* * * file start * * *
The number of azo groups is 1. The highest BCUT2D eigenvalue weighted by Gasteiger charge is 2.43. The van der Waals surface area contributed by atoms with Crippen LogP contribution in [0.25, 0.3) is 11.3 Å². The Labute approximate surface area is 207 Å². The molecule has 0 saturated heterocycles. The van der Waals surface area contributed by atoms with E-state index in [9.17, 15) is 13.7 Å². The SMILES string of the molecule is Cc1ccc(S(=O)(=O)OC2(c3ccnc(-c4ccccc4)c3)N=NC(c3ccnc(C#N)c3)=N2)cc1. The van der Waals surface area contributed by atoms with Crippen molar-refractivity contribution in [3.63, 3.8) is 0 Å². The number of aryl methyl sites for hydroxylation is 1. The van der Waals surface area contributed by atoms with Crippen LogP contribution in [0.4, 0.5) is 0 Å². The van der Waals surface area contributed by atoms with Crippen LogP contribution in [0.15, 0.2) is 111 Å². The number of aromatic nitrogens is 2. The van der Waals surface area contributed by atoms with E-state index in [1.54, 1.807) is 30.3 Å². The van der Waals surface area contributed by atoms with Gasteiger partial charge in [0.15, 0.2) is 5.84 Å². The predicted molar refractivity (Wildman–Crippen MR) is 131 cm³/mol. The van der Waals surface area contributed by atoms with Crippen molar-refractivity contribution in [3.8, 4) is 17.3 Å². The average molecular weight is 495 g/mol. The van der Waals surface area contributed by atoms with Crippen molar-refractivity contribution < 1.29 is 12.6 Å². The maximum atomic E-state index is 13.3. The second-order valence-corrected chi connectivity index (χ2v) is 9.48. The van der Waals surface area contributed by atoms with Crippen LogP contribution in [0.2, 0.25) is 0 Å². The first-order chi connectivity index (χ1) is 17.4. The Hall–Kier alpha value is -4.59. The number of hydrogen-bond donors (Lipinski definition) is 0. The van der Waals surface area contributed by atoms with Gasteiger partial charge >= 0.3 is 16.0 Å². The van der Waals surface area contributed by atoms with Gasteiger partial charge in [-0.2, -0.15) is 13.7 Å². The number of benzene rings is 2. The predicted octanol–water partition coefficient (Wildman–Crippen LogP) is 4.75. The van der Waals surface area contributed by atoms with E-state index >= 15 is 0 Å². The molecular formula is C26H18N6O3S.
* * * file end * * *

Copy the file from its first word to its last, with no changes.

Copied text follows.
The number of azo groups is 1. The highest BCUT2D eigenvalue weighted by Gasteiger charge is 2.43. The van der Waals surface area contributed by atoms with Crippen LogP contribution in [0.25, 0.3) is 11.3 Å². The Labute approximate surface area is 207 Å². The molecule has 0 saturated heterocycles. The van der Waals surface area contributed by atoms with E-state index in [9.17, 15) is 13.7 Å². The SMILES string of the molecule is Cc1ccc(S(=O)(=O)OC2(c3ccnc(-c4ccccc4)c3)N=NC(c3ccnc(C#N)c3)=N2)cc1. The van der Waals surface area contributed by atoms with Crippen molar-refractivity contribution in [3.63, 3.8) is 0 Å². The number of aryl methyl sites for hydroxylation is 1. The van der Waals surface area contributed by atoms with Crippen LogP contribution in [0.4, 0.5) is 0 Å². The van der Waals surface area contributed by atoms with Crippen LogP contribution in [0.15, 0.2) is 111 Å². The number of aromatic nitrogens is 2. The van der Waals surface area contributed by atoms with E-state index in [1.54, 1.807) is 30.3 Å². The van der Waals surface area contributed by atoms with Gasteiger partial charge in [0.15, 0.2) is 5.84 Å². The predicted molar refractivity (Wildman–Crippen MR) is 131 cm³/mol. The van der Waals surface area contributed by atoms with Crippen molar-refractivity contribution in [3.8, 4) is 17.3 Å². The average molecular weight is 495 g/mol. The van der Waals surface area contributed by atoms with Crippen molar-refractivity contribution < 1.29 is 12.6 Å². The maximum atomic E-state index is 13.3. The second-order valence-corrected chi connectivity index (χ2v) is 9.48. The van der Waals surface area contributed by atoms with Crippen LogP contribution in [0.2, 0.25) is 0 Å². The first-order chi connectivity index (χ1) is 17.4. The Hall–Kier alpha value is -4.59. The number of hydrogen-bond donors (Lipinski definition) is 0. The van der Waals surface area contributed by atoms with Gasteiger partial charge >= 0.3 is 16.0 Å². The van der Waals surface area contributed by atoms with Gasteiger partial charge in [-0.2, -0.15) is 13.7 Å². The number of benzene rings is 2. The predicted octanol–water partition coefficient (Wildman–Crippen LogP) is 4.75. The van der Waals surface area contributed by atoms with E-state index >= 15 is 0 Å². The molecular formula is C26H18N6O3S.